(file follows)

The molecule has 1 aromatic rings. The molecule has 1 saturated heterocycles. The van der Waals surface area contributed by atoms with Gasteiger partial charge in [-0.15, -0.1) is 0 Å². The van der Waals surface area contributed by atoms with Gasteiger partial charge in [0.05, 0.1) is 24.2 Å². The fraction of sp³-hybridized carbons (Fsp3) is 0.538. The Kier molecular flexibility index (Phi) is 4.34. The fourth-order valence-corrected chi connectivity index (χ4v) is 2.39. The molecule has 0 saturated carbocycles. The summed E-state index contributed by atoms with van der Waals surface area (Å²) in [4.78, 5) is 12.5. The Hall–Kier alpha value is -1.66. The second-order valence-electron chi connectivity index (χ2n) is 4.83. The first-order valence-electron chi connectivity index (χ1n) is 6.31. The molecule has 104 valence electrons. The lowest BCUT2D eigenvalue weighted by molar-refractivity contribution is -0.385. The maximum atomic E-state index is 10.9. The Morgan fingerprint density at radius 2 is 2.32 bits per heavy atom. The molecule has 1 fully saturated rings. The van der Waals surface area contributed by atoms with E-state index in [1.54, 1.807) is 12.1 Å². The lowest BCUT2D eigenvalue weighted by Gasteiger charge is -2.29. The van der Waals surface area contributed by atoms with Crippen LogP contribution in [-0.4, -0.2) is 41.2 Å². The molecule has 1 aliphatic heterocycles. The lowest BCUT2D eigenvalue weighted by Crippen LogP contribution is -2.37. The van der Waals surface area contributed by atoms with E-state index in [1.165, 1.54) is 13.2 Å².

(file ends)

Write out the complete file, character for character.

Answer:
The molecule has 1 aromatic rings. The molecule has 1 saturated heterocycles. The van der Waals surface area contributed by atoms with Gasteiger partial charge in [-0.15, -0.1) is 0 Å². The van der Waals surface area contributed by atoms with Gasteiger partial charge in [0.05, 0.1) is 24.2 Å². The fraction of sp³-hybridized carbons (Fsp3) is 0.538. The Kier molecular flexibility index (Phi) is 4.34. The fourth-order valence-corrected chi connectivity index (χ4v) is 2.39. The molecule has 0 saturated carbocycles. The summed E-state index contributed by atoms with van der Waals surface area (Å²) in [4.78, 5) is 12.5. The Hall–Kier alpha value is -1.66. The second-order valence-electron chi connectivity index (χ2n) is 4.83. The first-order valence-electron chi connectivity index (χ1n) is 6.31. The molecule has 104 valence electrons. The lowest BCUT2D eigenvalue weighted by molar-refractivity contribution is -0.385. The maximum atomic E-state index is 10.9. The Morgan fingerprint density at radius 2 is 2.32 bits per heavy atom. The molecule has 1 fully saturated rings. The van der Waals surface area contributed by atoms with E-state index in [1.54, 1.807) is 12.1 Å². The lowest BCUT2D eigenvalue weighted by Gasteiger charge is -2.29. The van der Waals surface area contributed by atoms with Crippen LogP contribution in [-0.4, -0.2) is 41.2 Å². The molecule has 1 aliphatic heterocycles. The lowest BCUT2D eigenvalue weighted by Crippen LogP contribution is -2.37. The van der Waals surface area contributed by atoms with E-state index in [1.165, 1.54) is 13.2 Å².